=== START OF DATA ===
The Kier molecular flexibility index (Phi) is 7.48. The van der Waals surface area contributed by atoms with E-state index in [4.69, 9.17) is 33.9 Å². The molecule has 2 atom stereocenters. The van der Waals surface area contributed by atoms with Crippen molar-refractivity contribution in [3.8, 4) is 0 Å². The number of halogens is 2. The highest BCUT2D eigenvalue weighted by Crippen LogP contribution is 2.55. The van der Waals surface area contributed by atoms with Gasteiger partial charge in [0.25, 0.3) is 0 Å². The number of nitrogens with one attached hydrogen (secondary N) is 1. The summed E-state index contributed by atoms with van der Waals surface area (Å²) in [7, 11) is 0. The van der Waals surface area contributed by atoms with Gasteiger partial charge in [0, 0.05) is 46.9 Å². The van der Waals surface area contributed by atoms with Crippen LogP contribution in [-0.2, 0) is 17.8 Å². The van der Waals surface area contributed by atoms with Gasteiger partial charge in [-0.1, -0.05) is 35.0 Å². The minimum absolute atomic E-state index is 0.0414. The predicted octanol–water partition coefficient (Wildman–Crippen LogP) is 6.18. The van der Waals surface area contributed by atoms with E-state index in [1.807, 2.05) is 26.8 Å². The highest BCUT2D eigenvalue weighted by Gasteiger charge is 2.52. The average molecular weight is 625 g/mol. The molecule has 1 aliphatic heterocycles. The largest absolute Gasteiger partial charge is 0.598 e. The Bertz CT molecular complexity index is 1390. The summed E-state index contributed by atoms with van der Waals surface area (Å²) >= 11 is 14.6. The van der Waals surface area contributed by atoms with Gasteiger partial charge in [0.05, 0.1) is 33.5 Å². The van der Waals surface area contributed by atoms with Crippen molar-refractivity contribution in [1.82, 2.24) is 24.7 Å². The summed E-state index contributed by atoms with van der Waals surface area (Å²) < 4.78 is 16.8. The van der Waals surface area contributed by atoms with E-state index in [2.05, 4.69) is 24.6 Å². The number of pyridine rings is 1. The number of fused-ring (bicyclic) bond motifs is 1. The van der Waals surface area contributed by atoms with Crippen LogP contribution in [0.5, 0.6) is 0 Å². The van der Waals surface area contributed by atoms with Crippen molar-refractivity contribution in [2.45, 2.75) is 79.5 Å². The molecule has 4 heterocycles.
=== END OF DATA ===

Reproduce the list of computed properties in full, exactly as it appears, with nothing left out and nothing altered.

The Kier molecular flexibility index (Phi) is 7.48. The van der Waals surface area contributed by atoms with E-state index in [4.69, 9.17) is 33.9 Å². The molecule has 2 atom stereocenters. The van der Waals surface area contributed by atoms with Crippen molar-refractivity contribution in [3.8, 4) is 0 Å². The number of halogens is 2. The highest BCUT2D eigenvalue weighted by Crippen LogP contribution is 2.55. The van der Waals surface area contributed by atoms with Gasteiger partial charge in [0.25, 0.3) is 0 Å². The number of nitrogens with one attached hydrogen (secondary N) is 1. The summed E-state index contributed by atoms with van der Waals surface area (Å²) in [7, 11) is 0. The van der Waals surface area contributed by atoms with Gasteiger partial charge in [0, 0.05) is 46.9 Å². The van der Waals surface area contributed by atoms with Crippen LogP contribution in [-0.2, 0) is 17.8 Å². The van der Waals surface area contributed by atoms with Gasteiger partial charge in [-0.1, -0.05) is 35.0 Å². The minimum absolute atomic E-state index is 0.0414. The predicted octanol–water partition coefficient (Wildman–Crippen LogP) is 6.18. The van der Waals surface area contributed by atoms with E-state index in [1.807, 2.05) is 26.8 Å². The highest BCUT2D eigenvalue weighted by Gasteiger charge is 2.52. The average molecular weight is 625 g/mol. The molecule has 1 aliphatic heterocycles. The largest absolute Gasteiger partial charge is 0.598 e. The Bertz CT molecular complexity index is 1390. The summed E-state index contributed by atoms with van der Waals surface area (Å²) >= 11 is 14.6. The van der Waals surface area contributed by atoms with Gasteiger partial charge in [0.05, 0.1) is 33.5 Å². The van der Waals surface area contributed by atoms with Crippen molar-refractivity contribution in [1.82, 2.24) is 24.7 Å². The summed E-state index contributed by atoms with van der Waals surface area (Å²) < 4.78 is 16.8. The van der Waals surface area contributed by atoms with E-state index in [2.05, 4.69) is 24.6 Å². The number of pyridine rings is 1. The number of fused-ring (bicyclic) bond motifs is 1. The van der Waals surface area contributed by atoms with Crippen LogP contribution in [0.5, 0.6) is 0 Å². The van der Waals surface area contributed by atoms with Crippen molar-refractivity contribution in [2.45, 2.75) is 79.5 Å². The molecule has 4 heterocycles.